If you’ve ever talked to someone who works at BYTE, you’ve probably heard us say Hey, you should join our facilitation team! Sounds fun, right? Or do you wonder what the heck we’re talking about, and why we keep asking you?

 

BYTE’s facilitation team is the heart of our organization.  Being part of the team means you get to travel around the Yukon with us to deliver youth workshops in communities, and in Whitehorse, too. Our facilitators are open-minded, organized youth who are good at going with the flow, and like to have fun.  A lot of fun.

 

Our workshops are all about making sure youth feel comfortable exploring issues important to them. Facilitation actually comes from the French word ‘facile”: easy. That’s exactly what we’re trying to do, create a space where it’s easy for participants to share, feel safe, and learn from each other.

 

In trying to break down who a facilitator is and what they do, we talked to BYTE’s Whitehorse Outreach Coordinator, Allison Furniss, and our community coordinator, Tanyss Knowles. This is what they say.

 

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What does the word “facilitator” mean to you?

 

Tanyss: Here at BYTE, it’s someone who helps deliver workshops, creating a fun, safe and inclusive space.

 

So what’s the difference between a facilitator and a teacher?

 

Allison: Teachers are facilitators and have so many of the valuable skills that you need to facilitate, but teachers have to deal with things like classroom management and curriculum. I think a teacher is someone who acts in a position of authority, someone who enforces rules and discipline. A facilitator is someone who guides the group in discussions and healthy debates, conversation that ultimately leads to changed perspectives. It’s through that sharing and honesty that we learn from each other.

 

Why do you facilitate?

 

Allison: It’s fun, challenging, you get to meet new people, take part in interesting conversations, travel, plan cool activities and you’re constantly engaged with youth and contemporary issues.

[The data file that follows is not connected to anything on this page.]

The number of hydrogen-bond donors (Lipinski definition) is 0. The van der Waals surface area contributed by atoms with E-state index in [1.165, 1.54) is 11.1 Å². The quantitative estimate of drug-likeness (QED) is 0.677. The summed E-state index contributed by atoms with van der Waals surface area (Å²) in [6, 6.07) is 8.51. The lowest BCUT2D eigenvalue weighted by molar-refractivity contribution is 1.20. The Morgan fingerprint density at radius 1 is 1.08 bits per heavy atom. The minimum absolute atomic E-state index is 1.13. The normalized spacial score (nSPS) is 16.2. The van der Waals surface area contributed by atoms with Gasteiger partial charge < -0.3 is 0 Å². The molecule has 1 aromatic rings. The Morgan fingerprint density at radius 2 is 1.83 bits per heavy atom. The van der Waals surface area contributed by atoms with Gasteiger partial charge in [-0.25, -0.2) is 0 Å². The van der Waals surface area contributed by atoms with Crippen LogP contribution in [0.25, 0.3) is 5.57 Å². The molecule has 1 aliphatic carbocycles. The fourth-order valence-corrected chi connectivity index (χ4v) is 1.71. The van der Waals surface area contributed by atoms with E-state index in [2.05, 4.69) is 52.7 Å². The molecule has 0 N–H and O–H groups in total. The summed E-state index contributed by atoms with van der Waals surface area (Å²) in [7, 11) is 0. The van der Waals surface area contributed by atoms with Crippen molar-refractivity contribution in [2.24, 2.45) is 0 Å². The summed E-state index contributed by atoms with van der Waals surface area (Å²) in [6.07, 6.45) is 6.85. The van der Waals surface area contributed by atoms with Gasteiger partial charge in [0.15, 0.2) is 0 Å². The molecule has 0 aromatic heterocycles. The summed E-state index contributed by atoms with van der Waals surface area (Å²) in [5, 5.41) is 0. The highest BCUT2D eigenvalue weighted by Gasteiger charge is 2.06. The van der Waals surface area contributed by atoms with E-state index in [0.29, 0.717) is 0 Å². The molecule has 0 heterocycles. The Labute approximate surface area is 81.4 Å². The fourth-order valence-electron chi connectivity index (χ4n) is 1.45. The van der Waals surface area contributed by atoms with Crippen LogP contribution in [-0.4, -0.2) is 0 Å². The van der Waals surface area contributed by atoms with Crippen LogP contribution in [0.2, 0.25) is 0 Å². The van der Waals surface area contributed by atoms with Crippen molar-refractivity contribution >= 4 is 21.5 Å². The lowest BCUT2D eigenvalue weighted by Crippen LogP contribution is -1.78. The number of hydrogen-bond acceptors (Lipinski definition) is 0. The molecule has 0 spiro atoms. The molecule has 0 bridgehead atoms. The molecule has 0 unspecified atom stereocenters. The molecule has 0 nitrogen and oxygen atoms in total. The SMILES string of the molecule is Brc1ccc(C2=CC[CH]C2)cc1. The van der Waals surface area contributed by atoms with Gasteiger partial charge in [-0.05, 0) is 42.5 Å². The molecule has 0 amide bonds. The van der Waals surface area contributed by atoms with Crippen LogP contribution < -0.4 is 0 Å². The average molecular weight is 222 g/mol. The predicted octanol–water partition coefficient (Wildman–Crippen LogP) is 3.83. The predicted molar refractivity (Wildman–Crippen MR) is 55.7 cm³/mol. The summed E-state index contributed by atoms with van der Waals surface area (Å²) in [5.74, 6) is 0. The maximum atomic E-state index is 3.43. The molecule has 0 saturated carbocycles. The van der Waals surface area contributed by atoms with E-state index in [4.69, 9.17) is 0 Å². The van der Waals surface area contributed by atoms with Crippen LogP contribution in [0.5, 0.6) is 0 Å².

Tanyss:  I love working with people. Facilitation is an extremely social profession. I believe our workshop topics are so important for youth to discuss. Issues like bullying, leadership, or substance use don’t always seem like the most exciting topics at first glance. I take a lot of pleasure in making these topics engaging for youth to explore.

 

What’s the most challenging part?

 

Allison: Every time you walk into a workshop, you’re walking into an unknown zone. You don’t always know the participants, and you don’t know what’s going to emerge. Often it’s fun, great, but it can also be really challenging and emotional.

 

What one piece of advice you would give to a new facilitator?

 

Tanyss: Always have patience.

 

Allison: Don’t be afraid of letting process unfold.  Have confidence in your ability to guide, to let people share, and to allow for silence and reflection, even if it’s uncomfortable. Don’t be afraid of conflicting opinions. Allow them to foster dynamic conversation and debate.

 

BYTE is always looking for youth between 18-30 to join our facilitation team. Right now we’re especially looking for males. If you’re interested check out our facilitation page and drop by BYTE to meet Tanyss. She’s always looking for an excuse to have a cup of tea and chat.

 

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